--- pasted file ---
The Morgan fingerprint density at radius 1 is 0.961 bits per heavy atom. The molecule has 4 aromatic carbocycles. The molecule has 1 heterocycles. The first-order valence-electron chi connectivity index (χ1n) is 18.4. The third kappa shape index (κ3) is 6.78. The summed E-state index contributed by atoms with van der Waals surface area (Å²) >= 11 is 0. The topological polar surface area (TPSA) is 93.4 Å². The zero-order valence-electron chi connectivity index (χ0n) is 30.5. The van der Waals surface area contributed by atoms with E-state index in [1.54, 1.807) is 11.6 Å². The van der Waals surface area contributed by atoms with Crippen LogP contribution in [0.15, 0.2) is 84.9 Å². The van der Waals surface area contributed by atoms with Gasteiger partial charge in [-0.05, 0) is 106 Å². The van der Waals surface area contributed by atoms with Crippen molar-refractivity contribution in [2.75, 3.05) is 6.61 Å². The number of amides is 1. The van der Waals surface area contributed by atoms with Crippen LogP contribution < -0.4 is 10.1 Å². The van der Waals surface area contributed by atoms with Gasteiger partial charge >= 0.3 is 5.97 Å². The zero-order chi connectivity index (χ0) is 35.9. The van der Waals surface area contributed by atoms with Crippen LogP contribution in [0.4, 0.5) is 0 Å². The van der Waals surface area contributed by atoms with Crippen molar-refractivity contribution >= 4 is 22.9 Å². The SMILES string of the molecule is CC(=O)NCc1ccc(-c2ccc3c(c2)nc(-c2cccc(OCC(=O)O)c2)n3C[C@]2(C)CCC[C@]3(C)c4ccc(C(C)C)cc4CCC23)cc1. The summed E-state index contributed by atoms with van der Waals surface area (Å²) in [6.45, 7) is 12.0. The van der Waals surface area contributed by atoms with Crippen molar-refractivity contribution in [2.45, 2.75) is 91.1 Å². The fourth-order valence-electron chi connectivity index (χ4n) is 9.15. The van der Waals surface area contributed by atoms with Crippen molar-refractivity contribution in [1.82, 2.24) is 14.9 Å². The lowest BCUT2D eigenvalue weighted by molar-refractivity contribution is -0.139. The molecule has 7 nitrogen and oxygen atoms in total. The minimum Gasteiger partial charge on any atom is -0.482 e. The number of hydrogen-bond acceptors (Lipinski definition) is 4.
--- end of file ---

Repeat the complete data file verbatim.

The Morgan fingerprint density at radius 1 is 0.961 bits per heavy atom. The molecule has 4 aromatic carbocycles. The molecule has 1 heterocycles. The first-order valence-electron chi connectivity index (χ1n) is 18.4. The third kappa shape index (κ3) is 6.78. The summed E-state index contributed by atoms with van der Waals surface area (Å²) >= 11 is 0. The topological polar surface area (TPSA) is 93.4 Å². The zero-order valence-electron chi connectivity index (χ0n) is 30.5. The van der Waals surface area contributed by atoms with E-state index in [1.54, 1.807) is 11.6 Å². The van der Waals surface area contributed by atoms with Crippen LogP contribution in [0.15, 0.2) is 84.9 Å². The van der Waals surface area contributed by atoms with Gasteiger partial charge in [-0.05, 0) is 106 Å². The van der Waals surface area contributed by atoms with Crippen molar-refractivity contribution in [2.75, 3.05) is 6.61 Å². The number of amides is 1. The van der Waals surface area contributed by atoms with Crippen LogP contribution < -0.4 is 10.1 Å². The van der Waals surface area contributed by atoms with Gasteiger partial charge >= 0.3 is 5.97 Å². The zero-order chi connectivity index (χ0) is 35.9. The van der Waals surface area contributed by atoms with Crippen LogP contribution in [0.4, 0.5) is 0 Å². The van der Waals surface area contributed by atoms with Crippen molar-refractivity contribution >= 4 is 22.9 Å². The SMILES string of the molecule is CC(=O)NCc1ccc(-c2ccc3c(c2)nc(-c2cccc(OCC(=O)O)c2)n3C[C@]2(C)CCC[C@]3(C)c4ccc(C(C)C)cc4CCC23)cc1. The summed E-state index contributed by atoms with van der Waals surface area (Å²) in [6.45, 7) is 12.0. The van der Waals surface area contributed by atoms with Crippen molar-refractivity contribution in [2.45, 2.75) is 91.1 Å². The fourth-order valence-electron chi connectivity index (χ4n) is 9.15. The van der Waals surface area contributed by atoms with Crippen molar-refractivity contribution in [1.82, 2.24) is 14.9 Å². The lowest BCUT2D eigenvalue weighted by molar-refractivity contribution is -0.139. The molecule has 7 nitrogen and oxygen atoms in total. The minimum Gasteiger partial charge on any atom is -0.482 e. The number of hydrogen-bond acceptors (Lipinski definition) is 4.